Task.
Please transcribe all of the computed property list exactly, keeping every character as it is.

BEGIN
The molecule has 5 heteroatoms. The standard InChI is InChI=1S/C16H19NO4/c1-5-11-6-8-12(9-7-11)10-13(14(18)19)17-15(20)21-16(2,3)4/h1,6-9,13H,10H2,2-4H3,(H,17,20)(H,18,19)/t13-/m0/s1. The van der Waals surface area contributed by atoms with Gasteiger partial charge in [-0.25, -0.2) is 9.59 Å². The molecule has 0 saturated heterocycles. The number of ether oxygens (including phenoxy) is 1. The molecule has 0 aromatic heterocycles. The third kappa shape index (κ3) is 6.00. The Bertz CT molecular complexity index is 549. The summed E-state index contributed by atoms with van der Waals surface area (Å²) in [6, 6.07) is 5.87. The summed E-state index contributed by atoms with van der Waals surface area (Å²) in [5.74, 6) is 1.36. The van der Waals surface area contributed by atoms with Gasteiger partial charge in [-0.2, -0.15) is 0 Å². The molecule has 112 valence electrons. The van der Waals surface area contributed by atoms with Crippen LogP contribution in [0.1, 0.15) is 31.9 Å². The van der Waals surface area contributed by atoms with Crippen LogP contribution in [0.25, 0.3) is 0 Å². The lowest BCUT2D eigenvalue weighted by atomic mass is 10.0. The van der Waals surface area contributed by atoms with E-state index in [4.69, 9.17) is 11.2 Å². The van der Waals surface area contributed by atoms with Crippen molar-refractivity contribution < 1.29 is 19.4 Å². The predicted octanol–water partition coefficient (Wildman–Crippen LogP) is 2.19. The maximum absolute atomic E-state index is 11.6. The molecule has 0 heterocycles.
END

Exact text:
The molecule has 5 heteroatoms. The standard InChI is InChI=1S/C16H19NO4/c1-5-11-6-8-12(9-7-11)10-13(14(18)19)17-15(20)21-16(2,3)4/h1,6-9,13H,10H2,2-4H3,(H,17,20)(H,18,19)/t13-/m0/s1. The van der Waals surface area contributed by atoms with Gasteiger partial charge in [-0.25, -0.2) is 9.59 Å². The molecule has 0 saturated heterocycles. The number of ether oxygens (including phenoxy) is 1. The molecule has 0 aromatic heterocycles. The third kappa shape index (κ3) is 6.00. The Bertz CT molecular complexity index is 549. The summed E-state index contributed by atoms with van der Waals surface area (Å²) in [6, 6.07) is 5.87. The summed E-state index contributed by atoms with van der Waals surface area (Å²) in [5.74, 6) is 1.36. The van der Waals surface area contributed by atoms with Gasteiger partial charge in [-0.2, -0.15) is 0 Å². The molecule has 112 valence electrons. The van der Waals surface area contributed by atoms with Crippen LogP contribution in [0.1, 0.15) is 31.9 Å². The van der Waals surface area contributed by atoms with Crippen LogP contribution in [0.25, 0.3) is 0 Å². The lowest BCUT2D eigenvalue weighted by atomic mass is 10.0. The van der Waals surface area contributed by atoms with E-state index in [4.69, 9.17) is 11.2 Å². The van der Waals surface area contributed by atoms with Crippen molar-refractivity contribution < 1.29 is 19.4 Å². The predicted octanol–water partition coefficient (Wildman–Crippen LogP) is 2.19. The maximum absolute atomic E-state index is 11.6. The molecule has 0 heterocycles.